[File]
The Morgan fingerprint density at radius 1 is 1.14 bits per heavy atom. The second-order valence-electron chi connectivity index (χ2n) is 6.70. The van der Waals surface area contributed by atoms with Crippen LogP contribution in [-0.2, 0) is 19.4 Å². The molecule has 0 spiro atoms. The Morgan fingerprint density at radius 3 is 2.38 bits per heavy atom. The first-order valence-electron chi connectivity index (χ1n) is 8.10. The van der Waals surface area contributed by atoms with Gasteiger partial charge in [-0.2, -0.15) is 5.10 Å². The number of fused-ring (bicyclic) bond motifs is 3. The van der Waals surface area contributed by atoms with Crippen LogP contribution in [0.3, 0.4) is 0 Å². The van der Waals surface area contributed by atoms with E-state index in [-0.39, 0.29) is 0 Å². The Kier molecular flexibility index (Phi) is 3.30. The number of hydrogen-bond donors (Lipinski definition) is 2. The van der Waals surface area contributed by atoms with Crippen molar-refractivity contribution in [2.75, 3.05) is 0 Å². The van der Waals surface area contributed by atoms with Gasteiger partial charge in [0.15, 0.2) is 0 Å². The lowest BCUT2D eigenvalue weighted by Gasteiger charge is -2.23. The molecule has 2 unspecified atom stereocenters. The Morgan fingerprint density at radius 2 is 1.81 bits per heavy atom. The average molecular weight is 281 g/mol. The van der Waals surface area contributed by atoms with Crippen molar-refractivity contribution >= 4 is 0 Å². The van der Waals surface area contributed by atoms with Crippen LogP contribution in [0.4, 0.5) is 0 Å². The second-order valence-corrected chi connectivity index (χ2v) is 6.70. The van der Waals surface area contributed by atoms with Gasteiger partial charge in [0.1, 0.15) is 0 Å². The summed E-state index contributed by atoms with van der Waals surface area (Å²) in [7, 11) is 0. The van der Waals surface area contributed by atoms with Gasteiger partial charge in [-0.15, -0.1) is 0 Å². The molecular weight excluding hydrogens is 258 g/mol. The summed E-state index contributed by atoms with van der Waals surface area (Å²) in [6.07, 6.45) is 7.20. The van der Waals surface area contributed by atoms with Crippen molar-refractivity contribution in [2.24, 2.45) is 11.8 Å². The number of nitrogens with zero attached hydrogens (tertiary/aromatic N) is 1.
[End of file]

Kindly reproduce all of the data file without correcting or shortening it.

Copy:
The Morgan fingerprint density at radius 1 is 1.14 bits per heavy atom. The second-order valence-electron chi connectivity index (χ2n) is 6.70. The van der Waals surface area contributed by atoms with Crippen LogP contribution in [-0.2, 0) is 19.4 Å². The molecule has 0 spiro atoms. The Morgan fingerprint density at radius 3 is 2.38 bits per heavy atom. The first-order valence-electron chi connectivity index (χ1n) is 8.10. The van der Waals surface area contributed by atoms with Gasteiger partial charge in [-0.2, -0.15) is 5.10 Å². The number of fused-ring (bicyclic) bond motifs is 3. The van der Waals surface area contributed by atoms with Crippen LogP contribution in [0.3, 0.4) is 0 Å². The van der Waals surface area contributed by atoms with E-state index in [-0.39, 0.29) is 0 Å². The Kier molecular flexibility index (Phi) is 3.30. The number of hydrogen-bond donors (Lipinski definition) is 2. The van der Waals surface area contributed by atoms with Crippen molar-refractivity contribution in [2.75, 3.05) is 0 Å². The van der Waals surface area contributed by atoms with Gasteiger partial charge in [0.15, 0.2) is 0 Å². The lowest BCUT2D eigenvalue weighted by Gasteiger charge is -2.23. The molecule has 2 unspecified atom stereocenters. The Morgan fingerprint density at radius 2 is 1.81 bits per heavy atom. The average molecular weight is 281 g/mol. The van der Waals surface area contributed by atoms with Crippen molar-refractivity contribution >= 4 is 0 Å². The van der Waals surface area contributed by atoms with Crippen LogP contribution in [0.4, 0.5) is 0 Å². The second-order valence-corrected chi connectivity index (χ2v) is 6.70. The van der Waals surface area contributed by atoms with Gasteiger partial charge in [0.1, 0.15) is 0 Å². The summed E-state index contributed by atoms with van der Waals surface area (Å²) in [7, 11) is 0. The van der Waals surface area contributed by atoms with Gasteiger partial charge in [-0.15, -0.1) is 0 Å². The molecular weight excluding hydrogens is 258 g/mol. The summed E-state index contributed by atoms with van der Waals surface area (Å²) in [6.07, 6.45) is 7.20. The van der Waals surface area contributed by atoms with Crippen molar-refractivity contribution in [2.24, 2.45) is 11.8 Å². The number of nitrogens with zero attached hydrogens (tertiary/aromatic N) is 1.